The lack of bones in the very end of the tail allow the blade to recoil from impacts without causing extreme damage, as well as gives the end a large amount of flexibility. A lot of the fine-tuned and delicate movements are accomplished with these very powerful and specifically-designed muscles. This end of the tail will be called the Blade Trunk, because of its similarity to the Elephant’s trunk and the obvious fact that there’s a huge, sharp horn attached to it. The Blade Trunk makes up about 10 to 15 % of the tail itself. Females tend to have slightly smaller Blade Trunks, though the amount of muscles does not decrease. This makes female Blade Trunks more powerful and flexible than a males, but does not support a large blade like a male.


The cartilage rod allows for recoiling and extreme flexibility without risk of breaking. The middle segment of the tail has a lot of muscles, but these are more for support than impact. These muscles support the circulatory system in the tail, protect it from damage, and they allow this entire section of the tail to function like a whip: it can bend and the elasticity of the cartilage, muscle contractions, and the motion of a tail strike itself cause it to crack forward with unbelievable and devastating speed. The rod is capable of bending at a ninety degree angle in a 5 inch section of tail, making it possible for the tail to coil around itself or objects very effectively, and these coils can squeeze with an impressive amount of force. However, multiple loops drastically reduces blood-flow, and tails have been known to get tangled with objects and other tails in accidents. The cartilage rod section of the tail is called simply the Snap, mostly because I’m not a biologist and have no real idea what I’m talking about. The Snap makes up about 60% of an Andalite’s tail. Almost all tail-related injuries happen to the Snap. Someone who over-develops other aspects of their tail but neglects the muscles in the Snap is very likely to suffer severe injury when using their tails for combat. In fact, some of the best tail-fighters in Andalite history have all made the same claim: the Snap is the MOST important part of a tail-fighter’s anatomy.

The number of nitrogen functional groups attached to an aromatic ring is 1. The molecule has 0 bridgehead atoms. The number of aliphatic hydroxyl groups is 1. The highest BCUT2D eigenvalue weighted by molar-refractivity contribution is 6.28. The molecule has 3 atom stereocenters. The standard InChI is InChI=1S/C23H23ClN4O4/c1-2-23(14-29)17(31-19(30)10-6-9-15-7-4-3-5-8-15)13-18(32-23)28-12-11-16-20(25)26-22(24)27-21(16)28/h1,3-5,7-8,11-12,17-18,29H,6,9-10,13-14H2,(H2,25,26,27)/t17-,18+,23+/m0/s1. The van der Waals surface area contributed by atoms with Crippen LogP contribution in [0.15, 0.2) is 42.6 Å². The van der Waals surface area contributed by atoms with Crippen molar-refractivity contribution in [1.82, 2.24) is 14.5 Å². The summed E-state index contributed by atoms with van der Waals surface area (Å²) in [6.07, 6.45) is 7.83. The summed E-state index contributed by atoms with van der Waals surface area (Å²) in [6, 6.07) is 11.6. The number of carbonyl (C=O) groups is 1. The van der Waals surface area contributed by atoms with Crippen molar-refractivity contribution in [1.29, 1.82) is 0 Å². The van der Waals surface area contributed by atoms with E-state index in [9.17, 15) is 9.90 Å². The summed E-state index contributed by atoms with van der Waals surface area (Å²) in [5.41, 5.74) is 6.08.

The base of the tail is made up of a NUMBER of vertebrae of actual bone. The biggest muscles in the tail are located in this area, and it is the muscles here that allow the tail to achieve its immense speed and power. Each of the vertebrae has muscles connecting it to the next one as well as muscles that attach directly from each vertebrae to a large bony plate at the base of the spine/back end of the hind quarters. This multiple muscular attachment allows the tail to be pulled forward very quickly, and combined with the rapid clenching of the muscles connecting each vertebrae the tail can launch forward at impressive speeds. The base of the tail makes up the remaining 25 to 30% of the tail’s length, and is known as the Tail Mount. The muscles in the tail mount are usually bigger in males than females.


A striking tail is an immensely complicated maneuver anatomically speaking. As such, improper form can result in serious injury to the tail. When the signal is sent to the tail, the muscles in the haunches fire off first, pulling on the vertebrae of the Tail Mount. This causes the entire tail to rotate forward, and the rapid acceleration of the end of the tail stump causes a wave-like motion to occur in the Snap. The Snap moves forward, often creating the distinctive “FWAP” sound-effect as the ripple travels along its length. While the Snap is moving forward, the muscles connecting individual vertebrae pull the vertebrae of the Tail Mount into a sharp arc, adding more force to the moving Snap.


By now, the Andalite has maneuvered their body into position to avoid the blade. For a forward, over-head strike they’ve ducked down slightly and tilted their head, for an around-the-body sideways strike they’ve rotated their upper body and moved their hind-quarters into position, etc etc.